Each of these new battalions was raised by local leaders who at first fed, clothed and equipped them until they were adopted by the War Office. Each was then attached by name to the local infantry regiment, so that four Bradford and Leeds “Pals” joined the West Yorkshires, the four Liverpool “Pals” the King’s (Liverpool) Regiment, the Sheffield City battalion, the York and Lancasters. Manchester had seven such battalions and even Barnsley two of its own. Also, men who were in the same employment joined up together. Of Hull’s four, the Commercials, the Tradesmen, the Sportsmen and T’Others, became the 10th, 11th, 12th, and 13th battalions of the East Yorkshires. On Tyneside, men of Irish and Scottish origin formed no fewer than eight battalions, all incorporated into the Northumberland Fusiliers. Of the one thousand volunteer battalions recruited by June 1916, two thirds were raised in this way.
Aided by the six million posters printed and displayed until the advent of conscription, recruitment along these lines was certainly effective and productive, but there were negative consequences. The speed and volume overwhelmed the slender resources of the War Office. In the early months, at least, the “Pals” lacked uniforms, accommodation, weapons and trained officers and as a result they spent months in civilian clothes, drilled with broom handles and lived in makeshift camps. They were lucky if they were led by survivors of the trenches, not by Boer War “dug-outs” or elderly peacetime ex-regulars.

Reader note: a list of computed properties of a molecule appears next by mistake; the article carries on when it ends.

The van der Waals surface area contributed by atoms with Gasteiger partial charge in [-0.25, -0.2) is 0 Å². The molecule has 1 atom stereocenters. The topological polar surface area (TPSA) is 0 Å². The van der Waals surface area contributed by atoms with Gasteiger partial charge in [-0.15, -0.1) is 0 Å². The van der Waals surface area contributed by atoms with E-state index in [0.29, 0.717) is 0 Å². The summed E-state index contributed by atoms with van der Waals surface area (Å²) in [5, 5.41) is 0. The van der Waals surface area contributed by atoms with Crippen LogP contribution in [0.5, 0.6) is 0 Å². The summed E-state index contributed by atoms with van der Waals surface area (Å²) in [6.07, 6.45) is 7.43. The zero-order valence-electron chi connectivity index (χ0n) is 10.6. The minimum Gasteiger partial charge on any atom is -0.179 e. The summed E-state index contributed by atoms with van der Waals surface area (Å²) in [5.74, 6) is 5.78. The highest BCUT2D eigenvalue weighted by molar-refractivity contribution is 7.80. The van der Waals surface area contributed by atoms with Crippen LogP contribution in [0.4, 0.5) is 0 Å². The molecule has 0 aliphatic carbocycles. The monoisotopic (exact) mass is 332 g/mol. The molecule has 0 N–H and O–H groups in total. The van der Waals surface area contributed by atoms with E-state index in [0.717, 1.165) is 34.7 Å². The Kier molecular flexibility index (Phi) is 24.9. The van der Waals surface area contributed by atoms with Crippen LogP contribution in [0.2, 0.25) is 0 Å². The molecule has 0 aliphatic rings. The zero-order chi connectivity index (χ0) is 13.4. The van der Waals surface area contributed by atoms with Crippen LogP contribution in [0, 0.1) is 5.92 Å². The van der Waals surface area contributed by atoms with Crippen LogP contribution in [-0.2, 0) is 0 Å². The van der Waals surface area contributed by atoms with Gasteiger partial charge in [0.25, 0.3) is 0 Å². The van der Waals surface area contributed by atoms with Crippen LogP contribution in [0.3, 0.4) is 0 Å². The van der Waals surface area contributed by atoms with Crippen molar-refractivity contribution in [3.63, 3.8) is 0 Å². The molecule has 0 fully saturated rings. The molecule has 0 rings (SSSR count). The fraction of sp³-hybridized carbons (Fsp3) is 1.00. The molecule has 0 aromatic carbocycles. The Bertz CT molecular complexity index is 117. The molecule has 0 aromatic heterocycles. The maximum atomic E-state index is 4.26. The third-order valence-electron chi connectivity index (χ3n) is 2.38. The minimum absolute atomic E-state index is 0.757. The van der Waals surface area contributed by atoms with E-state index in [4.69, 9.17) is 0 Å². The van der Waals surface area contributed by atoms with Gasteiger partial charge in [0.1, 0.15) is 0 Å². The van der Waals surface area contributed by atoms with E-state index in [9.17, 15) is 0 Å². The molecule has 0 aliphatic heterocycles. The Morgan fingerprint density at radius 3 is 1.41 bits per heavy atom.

Secondly, as events on the Somme battlefield during the summer of 1916 proved, concentrating new recruits also concentrated casualties. On July 1, when the “Pals” from Accrington, Sheffield, Leeds and Barnsley went into their first attack, by nightfall they were almost wiped out for no gains. Much the same happened to the Manchester and Liverpool lads who took their objectives but suffered colossal losses. 345 Bradford boys were killed in one morning. Whole towns in the industrial North went into mourning. The answer was conscription and a deliberate mixture of battalion membership.
The recruitment of “Pals” also concentrated hardship in their communities back home. After taking “the King’s shilling”, a day’s pay, the private soldier without dependants received seven shillings a week plus food and clothing. If married, his wife was entitled to a “separation allowance” of only 12s 6d a week and an extra 2s 6d for each child. In 1914-15 these rates of income were lower than the lowest in the land earned by agricultural labourers.
Though the war stimulated every kind of production from coal-mining, engineering, textiles and the metal trades and longer working hours and higher wages compensated families for absent breadwinners, higher rents and food prices, Scarborough’s economy offered few such opportunities. The town’s dependence on summer visitors, domestic and hotel service and fishing was now a serious liability. The bombardment had been bad enough; but an indefinite continuation of the war was an unmixed disaster to its poorer population.